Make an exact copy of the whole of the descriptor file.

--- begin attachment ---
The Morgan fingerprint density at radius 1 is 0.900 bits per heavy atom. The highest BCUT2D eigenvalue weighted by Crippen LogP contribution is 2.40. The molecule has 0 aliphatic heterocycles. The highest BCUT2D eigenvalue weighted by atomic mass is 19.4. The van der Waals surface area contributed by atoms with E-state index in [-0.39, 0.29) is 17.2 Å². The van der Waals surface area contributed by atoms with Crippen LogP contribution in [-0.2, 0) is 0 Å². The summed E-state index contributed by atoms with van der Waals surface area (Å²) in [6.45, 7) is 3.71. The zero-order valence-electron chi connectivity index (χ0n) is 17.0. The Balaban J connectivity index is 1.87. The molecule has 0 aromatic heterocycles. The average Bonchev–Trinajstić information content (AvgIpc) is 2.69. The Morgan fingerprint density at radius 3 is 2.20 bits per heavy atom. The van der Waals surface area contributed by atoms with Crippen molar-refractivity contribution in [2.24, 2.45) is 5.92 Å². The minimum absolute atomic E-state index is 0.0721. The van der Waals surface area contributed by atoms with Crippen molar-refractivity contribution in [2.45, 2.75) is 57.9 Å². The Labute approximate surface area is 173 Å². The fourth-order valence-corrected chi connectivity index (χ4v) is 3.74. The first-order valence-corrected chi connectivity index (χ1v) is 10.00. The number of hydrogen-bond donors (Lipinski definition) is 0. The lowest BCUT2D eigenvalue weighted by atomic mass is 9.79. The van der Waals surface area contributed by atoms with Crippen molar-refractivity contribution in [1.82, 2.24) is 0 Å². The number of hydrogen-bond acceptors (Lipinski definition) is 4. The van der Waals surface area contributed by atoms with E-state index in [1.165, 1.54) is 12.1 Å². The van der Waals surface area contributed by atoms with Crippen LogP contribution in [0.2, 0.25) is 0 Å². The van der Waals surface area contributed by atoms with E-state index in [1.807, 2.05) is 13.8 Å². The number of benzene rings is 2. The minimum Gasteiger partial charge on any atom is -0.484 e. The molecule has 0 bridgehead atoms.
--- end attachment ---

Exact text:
The Morgan fingerprint density at radius 1 is 0.900 bits per heavy atom. The highest BCUT2D eigenvalue weighted by Crippen LogP contribution is 2.40. The molecule has 0 aliphatic heterocycles. The highest BCUT2D eigenvalue weighted by atomic mass is 19.4. The van der Waals surface area contributed by atoms with E-state index in [-0.39, 0.29) is 17.2 Å². The van der Waals surface area contributed by atoms with Crippen LogP contribution in [-0.2, 0) is 0 Å². The summed E-state index contributed by atoms with van der Waals surface area (Å²) in [6.45, 7) is 3.71. The zero-order valence-electron chi connectivity index (χ0n) is 17.0. The Balaban J connectivity index is 1.87. The molecule has 0 aromatic heterocycles. The average Bonchev–Trinajstić information content (AvgIpc) is 2.69. The Morgan fingerprint density at radius 3 is 2.20 bits per heavy atom. The van der Waals surface area contributed by atoms with Crippen molar-refractivity contribution in [2.24, 2.45) is 5.92 Å². The minimum absolute atomic E-state index is 0.0721. The van der Waals surface area contributed by atoms with Crippen molar-refractivity contribution in [2.45, 2.75) is 57.9 Å². The Labute approximate surface area is 173 Å². The fourth-order valence-corrected chi connectivity index (χ4v) is 3.74. The first-order valence-corrected chi connectivity index (χ1v) is 10.00. The number of hydrogen-bond donors (Lipinski definition) is 0. The lowest BCUT2D eigenvalue weighted by atomic mass is 9.79. The van der Waals surface area contributed by atoms with Crippen molar-refractivity contribution in [1.82, 2.24) is 0 Å². The number of hydrogen-bond acceptors (Lipinski definition) is 4. The van der Waals surface area contributed by atoms with E-state index in [1.165, 1.54) is 12.1 Å². The van der Waals surface area contributed by atoms with Crippen LogP contribution in [0.2, 0.25) is 0 Å². The van der Waals surface area contributed by atoms with E-state index in [1.807, 2.05) is 13.8 Å². The number of benzene rings is 2. The minimum Gasteiger partial charge on any atom is -0.484 e. The molecule has 0 bridgehead atoms.